'Is internet shopping the future for car buyers?'

Asda experimented with selling cars in the 1980s - but could the internet shopping era herald a return of supermarkets becoming car dealers?

Asda will loan you the cash to buy a new car, before selling you annual insurance and breakdown cover. Then it’ll provide fuel, oils, parts, accessories, safety kit, mobile phones for gloveboxes plus countless other automotive products. But direct or indirect retailing of price-slashed cars for the masses it doesn’t do – yet. 

True, the supermarket chain bravely tried several decades ago, but its then revolutionary Asdadrive project crashed and burned, largely because it was way ahead of its time. Since then, that Interweb thing has taken over and massively altered the world, where consumers are happy to order goods unseen from reputable outlets’ websites. 

How and where to buy a new car

Back in the mid-eighties, the Asdadrive experiment suffered inventory and space problems as its cars stole valuable customer car parking bays that were required to display the mass-produced vehicles it was trying to sell. But now Internet-based shopping is the norm for many folk, non-franchised retailers of cars don’t need to have stock or great knowledge of the models they’re peddling to bargain-seekers, who usually know what they want and what they should pay.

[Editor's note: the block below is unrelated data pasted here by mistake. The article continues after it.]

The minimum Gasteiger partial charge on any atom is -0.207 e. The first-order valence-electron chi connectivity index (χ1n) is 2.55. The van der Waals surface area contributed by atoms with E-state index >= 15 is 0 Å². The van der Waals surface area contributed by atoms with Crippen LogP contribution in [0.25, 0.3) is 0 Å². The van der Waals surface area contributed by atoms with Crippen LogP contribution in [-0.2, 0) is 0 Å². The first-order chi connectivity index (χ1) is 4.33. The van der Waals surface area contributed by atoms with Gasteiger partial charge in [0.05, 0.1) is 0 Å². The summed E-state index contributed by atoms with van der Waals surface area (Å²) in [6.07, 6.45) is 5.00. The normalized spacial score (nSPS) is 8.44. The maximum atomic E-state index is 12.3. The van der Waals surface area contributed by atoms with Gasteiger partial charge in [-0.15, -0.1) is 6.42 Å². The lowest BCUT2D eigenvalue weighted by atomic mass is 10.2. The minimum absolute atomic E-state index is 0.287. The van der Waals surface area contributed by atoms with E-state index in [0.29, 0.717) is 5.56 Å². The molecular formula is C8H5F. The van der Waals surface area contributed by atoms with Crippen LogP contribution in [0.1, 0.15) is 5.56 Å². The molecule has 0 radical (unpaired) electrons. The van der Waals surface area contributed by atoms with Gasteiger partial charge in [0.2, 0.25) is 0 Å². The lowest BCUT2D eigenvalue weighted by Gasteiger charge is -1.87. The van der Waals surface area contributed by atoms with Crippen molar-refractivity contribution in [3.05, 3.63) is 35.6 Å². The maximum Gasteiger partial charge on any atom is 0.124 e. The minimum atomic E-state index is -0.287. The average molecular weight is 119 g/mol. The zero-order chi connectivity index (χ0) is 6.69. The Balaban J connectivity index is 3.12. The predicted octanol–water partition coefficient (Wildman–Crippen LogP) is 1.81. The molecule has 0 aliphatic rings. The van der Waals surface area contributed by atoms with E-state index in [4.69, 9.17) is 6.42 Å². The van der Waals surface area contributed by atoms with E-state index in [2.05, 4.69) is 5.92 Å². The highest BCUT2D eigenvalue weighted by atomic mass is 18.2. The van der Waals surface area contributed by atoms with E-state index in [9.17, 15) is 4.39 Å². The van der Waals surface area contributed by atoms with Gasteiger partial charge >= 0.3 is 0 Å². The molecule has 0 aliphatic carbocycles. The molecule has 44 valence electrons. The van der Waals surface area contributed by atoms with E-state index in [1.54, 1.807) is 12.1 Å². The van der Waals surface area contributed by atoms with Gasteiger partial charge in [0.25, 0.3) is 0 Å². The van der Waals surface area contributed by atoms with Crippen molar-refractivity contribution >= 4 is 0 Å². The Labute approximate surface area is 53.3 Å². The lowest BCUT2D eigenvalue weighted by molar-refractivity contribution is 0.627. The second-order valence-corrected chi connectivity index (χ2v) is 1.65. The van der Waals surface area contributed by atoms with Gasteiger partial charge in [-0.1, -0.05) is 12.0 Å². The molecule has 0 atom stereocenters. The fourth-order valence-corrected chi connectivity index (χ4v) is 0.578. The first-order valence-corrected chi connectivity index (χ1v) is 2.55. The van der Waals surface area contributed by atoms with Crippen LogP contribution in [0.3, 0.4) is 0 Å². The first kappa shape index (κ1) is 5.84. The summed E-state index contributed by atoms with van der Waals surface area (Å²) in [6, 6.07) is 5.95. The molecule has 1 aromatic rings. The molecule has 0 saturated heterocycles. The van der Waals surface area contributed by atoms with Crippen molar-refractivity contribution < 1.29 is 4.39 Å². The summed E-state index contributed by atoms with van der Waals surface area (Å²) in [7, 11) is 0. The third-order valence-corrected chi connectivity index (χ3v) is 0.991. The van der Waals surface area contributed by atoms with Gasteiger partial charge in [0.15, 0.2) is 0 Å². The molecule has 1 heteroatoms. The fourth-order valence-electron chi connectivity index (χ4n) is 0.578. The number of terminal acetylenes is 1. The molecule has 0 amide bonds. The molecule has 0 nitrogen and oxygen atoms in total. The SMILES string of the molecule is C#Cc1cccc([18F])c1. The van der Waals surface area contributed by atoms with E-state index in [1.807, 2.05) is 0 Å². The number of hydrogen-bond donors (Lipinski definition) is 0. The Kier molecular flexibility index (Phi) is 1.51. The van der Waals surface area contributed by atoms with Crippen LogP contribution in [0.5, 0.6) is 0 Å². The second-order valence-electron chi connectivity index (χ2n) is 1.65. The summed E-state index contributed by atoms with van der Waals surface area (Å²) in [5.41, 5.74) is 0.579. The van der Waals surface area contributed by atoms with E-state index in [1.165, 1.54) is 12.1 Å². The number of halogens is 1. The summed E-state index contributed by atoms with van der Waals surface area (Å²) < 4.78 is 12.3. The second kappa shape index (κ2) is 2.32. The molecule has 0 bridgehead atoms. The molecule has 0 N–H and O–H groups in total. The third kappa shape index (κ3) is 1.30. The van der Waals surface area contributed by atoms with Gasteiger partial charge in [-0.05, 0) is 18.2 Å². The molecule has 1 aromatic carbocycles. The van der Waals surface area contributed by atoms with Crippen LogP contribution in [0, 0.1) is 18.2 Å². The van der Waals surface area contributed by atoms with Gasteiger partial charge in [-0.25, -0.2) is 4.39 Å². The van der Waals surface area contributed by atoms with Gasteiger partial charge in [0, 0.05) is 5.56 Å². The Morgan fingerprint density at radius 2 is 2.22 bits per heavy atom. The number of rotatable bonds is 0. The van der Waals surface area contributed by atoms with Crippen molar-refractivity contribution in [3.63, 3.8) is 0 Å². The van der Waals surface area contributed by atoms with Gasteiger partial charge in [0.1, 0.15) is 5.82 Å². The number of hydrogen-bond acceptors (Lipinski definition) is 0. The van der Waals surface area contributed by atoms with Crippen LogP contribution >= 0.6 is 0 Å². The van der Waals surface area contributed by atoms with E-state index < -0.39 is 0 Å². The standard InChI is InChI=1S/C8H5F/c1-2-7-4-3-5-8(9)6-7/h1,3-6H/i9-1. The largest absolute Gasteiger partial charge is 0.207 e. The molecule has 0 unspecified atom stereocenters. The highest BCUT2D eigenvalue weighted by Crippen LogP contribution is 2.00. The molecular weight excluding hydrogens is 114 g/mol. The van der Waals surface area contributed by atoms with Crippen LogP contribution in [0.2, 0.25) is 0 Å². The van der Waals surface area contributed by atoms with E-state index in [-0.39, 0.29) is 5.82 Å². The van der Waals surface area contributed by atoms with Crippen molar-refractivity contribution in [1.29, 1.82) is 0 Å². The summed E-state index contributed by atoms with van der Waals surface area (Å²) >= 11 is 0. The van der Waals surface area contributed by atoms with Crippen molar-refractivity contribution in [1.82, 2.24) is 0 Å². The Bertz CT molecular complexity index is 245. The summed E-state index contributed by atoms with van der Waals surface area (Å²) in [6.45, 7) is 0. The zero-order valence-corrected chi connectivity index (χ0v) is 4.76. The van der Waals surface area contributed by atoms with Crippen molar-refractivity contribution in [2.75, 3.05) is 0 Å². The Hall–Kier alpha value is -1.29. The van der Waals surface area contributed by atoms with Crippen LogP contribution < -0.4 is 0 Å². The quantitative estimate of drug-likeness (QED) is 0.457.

So the late 2010s and early 2020s are just right for Asdacars, or something similar. With vehicle manufacturers, their franchised dealers, plus Web-based specialist firms on one side and loyal, bargain-obsessed customers on the other, Asdacars could and should act as the go-between, the enabler, the facilitator. Give it time and I think it’ll happen. 

"Hyundai has been transforming how people buy cars" - Steve Fowler

So why Asda and why not Sainsbury’s, Tesco or Morrison’s? Because Asda’s owned by Walmart. And this US-based retail giant has announced it’s saddling up with dealer groups and others as it moves into the car- selling business from 1 April. Customers will buy online via Walmart while at home or work or use in-store, self-op kiosks to place orders – with some of Walmart’s 2.1 million workers on hand to assist. But while they’ll be able to click in-store, they’ll usually collect from dealerships. 

It’s inconceivable this truly global chain will not broaden its car retailing operation to other countries, Britain included. A further twist is a leading car company CEO has just told me, off the record, that “I’m in discussions with a couple of parties on this, and will keep you posted”. Almost certainly, ‘Asdacars’ is one. The identity of the other is top secret. But I suspect not for much longer.  

Would you consider buying a car online? Let us know your thoughts in the comments below...

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